Elixir Light Nanoweb Phosphor bronze strings are just like Elixir Light Nanoweb strings, except for they have that coating of phosphor that helps with squeaking. They have the same gauge size, the same light Nanoweb coating, but they are made with phosphor.
These strings would be good for beginners who are being driven crazy with finger squeaking, because of the phosphor, but they also have that more traditional sound because they don’t have the Polyweb coating. These are also $13 per pack and extremely durable. These strings will also have that warmer tone that comes with the phosphor coating.
There are other gauge sizes of Nanoweb strings, such as extra light and light medium. There are also phosphor bronze nanoweb strings. The phosphor bronze nanoweb strings are great for players looking for a traditional sounding string that doesn’t have a lot of heavy coating, but that also has a warmer tone.
For more experienced players who strum and pick a little harder and want to play around with tuning, the extra lights and lights might be a little too thin in diameter to withstand a lot of that. They’d probably wear out pretty quickly. The light mediums though, should last a while and most players seem the happiest with them.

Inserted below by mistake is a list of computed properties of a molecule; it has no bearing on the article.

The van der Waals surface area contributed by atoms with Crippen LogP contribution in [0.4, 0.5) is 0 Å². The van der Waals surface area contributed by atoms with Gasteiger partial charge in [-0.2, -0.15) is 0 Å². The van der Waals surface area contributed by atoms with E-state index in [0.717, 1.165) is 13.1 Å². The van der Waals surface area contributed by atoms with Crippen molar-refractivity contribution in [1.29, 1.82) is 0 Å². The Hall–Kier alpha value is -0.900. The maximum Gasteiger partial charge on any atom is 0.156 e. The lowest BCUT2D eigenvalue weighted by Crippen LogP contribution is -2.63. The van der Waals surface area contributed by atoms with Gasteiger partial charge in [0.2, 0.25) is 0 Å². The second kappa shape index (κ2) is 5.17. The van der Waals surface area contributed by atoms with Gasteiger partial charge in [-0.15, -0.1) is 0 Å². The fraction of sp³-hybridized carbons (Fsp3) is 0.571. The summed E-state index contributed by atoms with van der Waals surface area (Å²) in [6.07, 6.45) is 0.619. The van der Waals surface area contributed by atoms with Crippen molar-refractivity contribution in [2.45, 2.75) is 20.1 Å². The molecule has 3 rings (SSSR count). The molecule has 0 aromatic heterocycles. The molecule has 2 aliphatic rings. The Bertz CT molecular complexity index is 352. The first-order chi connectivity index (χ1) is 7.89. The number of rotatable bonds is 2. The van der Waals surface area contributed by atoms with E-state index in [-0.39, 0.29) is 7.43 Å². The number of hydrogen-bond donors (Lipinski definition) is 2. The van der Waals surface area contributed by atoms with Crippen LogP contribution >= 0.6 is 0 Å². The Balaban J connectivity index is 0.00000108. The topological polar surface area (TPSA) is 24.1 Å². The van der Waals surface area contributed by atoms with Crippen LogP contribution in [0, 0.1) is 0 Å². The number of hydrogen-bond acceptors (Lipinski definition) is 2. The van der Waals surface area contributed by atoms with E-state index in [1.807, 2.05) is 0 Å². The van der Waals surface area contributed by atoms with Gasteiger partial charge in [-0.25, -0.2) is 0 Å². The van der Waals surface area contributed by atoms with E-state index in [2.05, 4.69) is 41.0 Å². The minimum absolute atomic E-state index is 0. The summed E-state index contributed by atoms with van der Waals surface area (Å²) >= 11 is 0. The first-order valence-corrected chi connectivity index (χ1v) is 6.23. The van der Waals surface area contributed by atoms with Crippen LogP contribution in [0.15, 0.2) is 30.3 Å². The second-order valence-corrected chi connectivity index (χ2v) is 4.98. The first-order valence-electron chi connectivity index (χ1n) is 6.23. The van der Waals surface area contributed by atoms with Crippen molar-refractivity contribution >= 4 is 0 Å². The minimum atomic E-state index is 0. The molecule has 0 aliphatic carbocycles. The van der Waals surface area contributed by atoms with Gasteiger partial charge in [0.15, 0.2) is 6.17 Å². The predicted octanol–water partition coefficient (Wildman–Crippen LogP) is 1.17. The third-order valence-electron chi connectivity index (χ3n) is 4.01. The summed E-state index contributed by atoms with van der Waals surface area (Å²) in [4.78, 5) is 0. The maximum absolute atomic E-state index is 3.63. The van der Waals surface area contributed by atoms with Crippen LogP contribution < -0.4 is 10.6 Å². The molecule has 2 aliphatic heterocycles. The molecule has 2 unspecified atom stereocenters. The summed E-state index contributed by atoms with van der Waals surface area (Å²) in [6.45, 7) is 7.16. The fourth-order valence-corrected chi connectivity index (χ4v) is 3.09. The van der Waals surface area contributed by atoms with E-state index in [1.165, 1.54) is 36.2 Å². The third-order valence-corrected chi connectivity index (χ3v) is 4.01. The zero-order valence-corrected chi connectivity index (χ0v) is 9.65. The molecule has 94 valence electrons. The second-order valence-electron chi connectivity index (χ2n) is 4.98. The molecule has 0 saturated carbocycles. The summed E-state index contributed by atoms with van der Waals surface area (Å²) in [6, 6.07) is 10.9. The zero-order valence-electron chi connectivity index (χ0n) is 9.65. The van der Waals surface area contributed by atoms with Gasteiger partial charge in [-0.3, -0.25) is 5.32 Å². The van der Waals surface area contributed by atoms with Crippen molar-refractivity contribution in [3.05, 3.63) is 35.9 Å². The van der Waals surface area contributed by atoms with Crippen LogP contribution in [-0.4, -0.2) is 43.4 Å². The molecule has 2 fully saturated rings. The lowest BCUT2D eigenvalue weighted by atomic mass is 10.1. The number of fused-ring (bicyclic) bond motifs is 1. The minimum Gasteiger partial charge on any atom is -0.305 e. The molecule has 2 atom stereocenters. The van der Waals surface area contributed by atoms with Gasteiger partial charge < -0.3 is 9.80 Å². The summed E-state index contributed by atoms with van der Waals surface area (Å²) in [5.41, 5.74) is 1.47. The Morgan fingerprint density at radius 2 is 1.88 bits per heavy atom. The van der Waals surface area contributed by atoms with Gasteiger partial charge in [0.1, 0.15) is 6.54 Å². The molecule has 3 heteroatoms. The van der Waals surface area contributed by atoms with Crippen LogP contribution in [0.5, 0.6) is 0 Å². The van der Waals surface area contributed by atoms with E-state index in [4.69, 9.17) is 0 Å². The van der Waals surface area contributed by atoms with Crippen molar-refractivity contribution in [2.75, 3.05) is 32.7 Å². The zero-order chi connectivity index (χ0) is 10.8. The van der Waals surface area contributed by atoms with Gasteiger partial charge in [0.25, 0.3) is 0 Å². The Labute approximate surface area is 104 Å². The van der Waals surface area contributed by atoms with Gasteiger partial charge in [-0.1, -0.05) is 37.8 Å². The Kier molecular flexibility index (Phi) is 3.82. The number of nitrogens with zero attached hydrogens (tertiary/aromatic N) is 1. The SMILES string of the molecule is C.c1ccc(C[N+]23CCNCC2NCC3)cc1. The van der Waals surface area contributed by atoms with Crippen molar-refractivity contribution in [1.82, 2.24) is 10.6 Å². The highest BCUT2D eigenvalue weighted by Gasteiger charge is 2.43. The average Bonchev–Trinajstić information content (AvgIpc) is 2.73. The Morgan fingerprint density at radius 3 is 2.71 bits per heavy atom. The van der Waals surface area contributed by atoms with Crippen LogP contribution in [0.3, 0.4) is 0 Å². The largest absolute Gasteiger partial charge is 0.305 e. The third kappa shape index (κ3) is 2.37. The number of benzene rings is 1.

The Elixir Polyweb strings come in extra light, light, medium, and light top/medium bottom. The popular verdict among players on these strings is that they have a great, crisp tone. But the coating that creates such a tone doesn’t last very long, depending on how frequently or how roughly you play.
The Polyweb strings are around $15 and for that kind of money, you expect the tone you were wanting to last a bit longer than a month or two. The advice I get on forums and in reviews is not to blow your money on the special coating and just stick to the Nanoweb strings because the Polyweb doesn’t last long enough to justify the price.
If you’re looking for acoustic strings for a vintage guitar, experts seem to agree that for some more delicate models, silk and steel strings would be the best fit. 80/20 bronze strings create too much tension for some smaller body models, so silk and steel strings would be a good avenue to go.
But the major complaint with silk and steel strings is that they are too quiet and they don’t last very long. But if you have bending issues or just tender fingertips, these would be good strings for you because they are very light. On the other hand, if you play somewhat rough, these strings would probably break rather quickly.
D'Addario and Martin guitar strings
Silk and steel guitar strings are also very hard to find. D’Addario makes a model of silk and steel strings called EJ40’s and are sold through their website.
I also found a pack of Martin M130 silk and guitar strings on Amazon and on the Guitar Center website after searching specifically for “Silk and steel guitar strings”.
The Martin M130 silk and steel seem to be what musicians go for when they want to try out this type of string, or out of necessity because they play a vintage model.
I hope this information about the best acoustic guitar strings has been helpful.